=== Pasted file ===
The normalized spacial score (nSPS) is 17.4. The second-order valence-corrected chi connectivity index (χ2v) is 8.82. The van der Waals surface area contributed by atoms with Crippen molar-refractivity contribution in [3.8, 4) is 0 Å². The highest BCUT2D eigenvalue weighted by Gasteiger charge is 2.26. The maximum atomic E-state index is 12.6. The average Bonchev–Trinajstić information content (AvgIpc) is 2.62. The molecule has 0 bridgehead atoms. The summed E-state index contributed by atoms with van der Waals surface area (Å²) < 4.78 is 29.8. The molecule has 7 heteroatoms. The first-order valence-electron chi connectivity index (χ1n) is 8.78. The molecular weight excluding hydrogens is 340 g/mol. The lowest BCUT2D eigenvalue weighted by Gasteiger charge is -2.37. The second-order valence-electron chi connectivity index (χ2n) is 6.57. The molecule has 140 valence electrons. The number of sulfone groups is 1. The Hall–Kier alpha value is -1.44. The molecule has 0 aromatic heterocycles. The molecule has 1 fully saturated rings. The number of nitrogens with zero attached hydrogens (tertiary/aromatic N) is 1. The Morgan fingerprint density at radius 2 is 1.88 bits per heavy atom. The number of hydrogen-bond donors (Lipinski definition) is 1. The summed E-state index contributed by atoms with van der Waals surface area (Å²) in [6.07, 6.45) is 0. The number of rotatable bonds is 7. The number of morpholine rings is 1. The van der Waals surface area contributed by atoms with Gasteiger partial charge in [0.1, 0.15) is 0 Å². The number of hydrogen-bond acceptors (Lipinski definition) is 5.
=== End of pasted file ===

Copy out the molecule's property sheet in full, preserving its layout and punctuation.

The normalized spacial score (nSPS) is 17.4. The second-order valence-corrected chi connectivity index (χ2v) is 8.82. The van der Waals surface area contributed by atoms with Crippen molar-refractivity contribution in [3.8, 4) is 0 Å². The highest BCUT2D eigenvalue weighted by Gasteiger charge is 2.26. The maximum atomic E-state index is 12.6. The average Bonchev–Trinajstić information content (AvgIpc) is 2.62. The molecule has 0 bridgehead atoms. The summed E-state index contributed by atoms with van der Waals surface area (Å²) < 4.78 is 29.8. The molecule has 7 heteroatoms. The first-order valence-electron chi connectivity index (χ1n) is 8.78. The molecular weight excluding hydrogens is 340 g/mol. The lowest BCUT2D eigenvalue weighted by Gasteiger charge is -2.37. The second-order valence-electron chi connectivity index (χ2n) is 6.57. The molecule has 140 valence electrons. The number of sulfone groups is 1. The Hall–Kier alpha value is -1.44. The molecule has 0 aromatic heterocycles. The molecule has 1 fully saturated rings. The number of nitrogens with zero attached hydrogens (tertiary/aromatic N) is 1. The Morgan fingerprint density at radius 2 is 1.88 bits per heavy atom. The number of hydrogen-bond donors (Lipinski definition) is 1. The summed E-state index contributed by atoms with van der Waals surface area (Å²) in [6.07, 6.45) is 0. The number of rotatable bonds is 7. The number of morpholine rings is 1. The van der Waals surface area contributed by atoms with Gasteiger partial charge in [0.1, 0.15) is 0 Å². The number of hydrogen-bond acceptors (Lipinski definition) is 5.